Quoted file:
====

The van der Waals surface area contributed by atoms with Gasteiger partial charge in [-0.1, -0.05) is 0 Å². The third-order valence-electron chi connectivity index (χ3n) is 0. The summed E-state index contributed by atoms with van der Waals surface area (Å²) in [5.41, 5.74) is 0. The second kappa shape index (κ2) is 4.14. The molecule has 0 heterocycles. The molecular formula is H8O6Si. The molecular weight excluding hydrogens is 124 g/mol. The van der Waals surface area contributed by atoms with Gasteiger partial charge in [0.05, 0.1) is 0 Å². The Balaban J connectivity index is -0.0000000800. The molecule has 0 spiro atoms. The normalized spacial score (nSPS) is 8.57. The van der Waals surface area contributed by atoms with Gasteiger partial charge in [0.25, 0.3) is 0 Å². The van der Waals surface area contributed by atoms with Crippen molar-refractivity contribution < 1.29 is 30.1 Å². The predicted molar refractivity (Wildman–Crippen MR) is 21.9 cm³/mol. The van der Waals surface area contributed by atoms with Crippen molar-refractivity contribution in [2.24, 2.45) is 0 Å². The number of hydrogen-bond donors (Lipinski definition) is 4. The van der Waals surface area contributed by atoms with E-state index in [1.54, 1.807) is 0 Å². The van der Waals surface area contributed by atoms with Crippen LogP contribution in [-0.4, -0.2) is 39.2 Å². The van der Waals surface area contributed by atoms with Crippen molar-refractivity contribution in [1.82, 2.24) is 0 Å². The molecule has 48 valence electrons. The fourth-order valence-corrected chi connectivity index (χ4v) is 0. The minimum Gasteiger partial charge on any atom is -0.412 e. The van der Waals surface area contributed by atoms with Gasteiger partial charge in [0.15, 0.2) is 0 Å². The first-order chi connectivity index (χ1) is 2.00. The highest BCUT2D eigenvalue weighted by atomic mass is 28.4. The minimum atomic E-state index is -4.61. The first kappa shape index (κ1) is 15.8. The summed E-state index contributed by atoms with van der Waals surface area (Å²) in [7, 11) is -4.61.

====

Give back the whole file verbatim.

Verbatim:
The van der Waals surface area contributed by atoms with Gasteiger partial charge in [-0.1, -0.05) is 0 Å². The third-order valence-electron chi connectivity index (χ3n) is 0. The summed E-state index contributed by atoms with van der Waals surface area (Å²) in [5.41, 5.74) is 0. The second kappa shape index (κ2) is 4.14. The molecule has 0 heterocycles. The molecular formula is H8O6Si. The molecular weight excluding hydrogens is 124 g/mol. The van der Waals surface area contributed by atoms with Gasteiger partial charge in [0.05, 0.1) is 0 Å². The Balaban J connectivity index is -0.0000000800. The molecule has 0 spiro atoms. The normalized spacial score (nSPS) is 8.57. The van der Waals surface area contributed by atoms with Gasteiger partial charge in [0.25, 0.3) is 0 Å². The van der Waals surface area contributed by atoms with Crippen molar-refractivity contribution < 1.29 is 30.1 Å². The predicted molar refractivity (Wildman–Crippen MR) is 21.9 cm³/mol. The van der Waals surface area contributed by atoms with Crippen molar-refractivity contribution in [2.24, 2.45) is 0 Å². The number of hydrogen-bond donors (Lipinski definition) is 4. The van der Waals surface area contributed by atoms with E-state index in [1.54, 1.807) is 0 Å². The van der Waals surface area contributed by atoms with Crippen LogP contribution in [-0.4, -0.2) is 39.2 Å². The van der Waals surface area contributed by atoms with Crippen molar-refractivity contribution in [1.82, 2.24) is 0 Å². The molecule has 48 valence electrons. The fourth-order valence-corrected chi connectivity index (χ4v) is 0. The minimum Gasteiger partial charge on any atom is -0.412 e. The van der Waals surface area contributed by atoms with Gasteiger partial charge in [0.15, 0.2) is 0 Å². The first-order chi connectivity index (χ1) is 2.00. The highest BCUT2D eigenvalue weighted by atomic mass is 28.4. The minimum atomic E-state index is -4.61. The first kappa shape index (κ1) is 15.8. The summed E-state index contributed by atoms with van der Waals surface area (Å²) in [7, 11) is -4.61.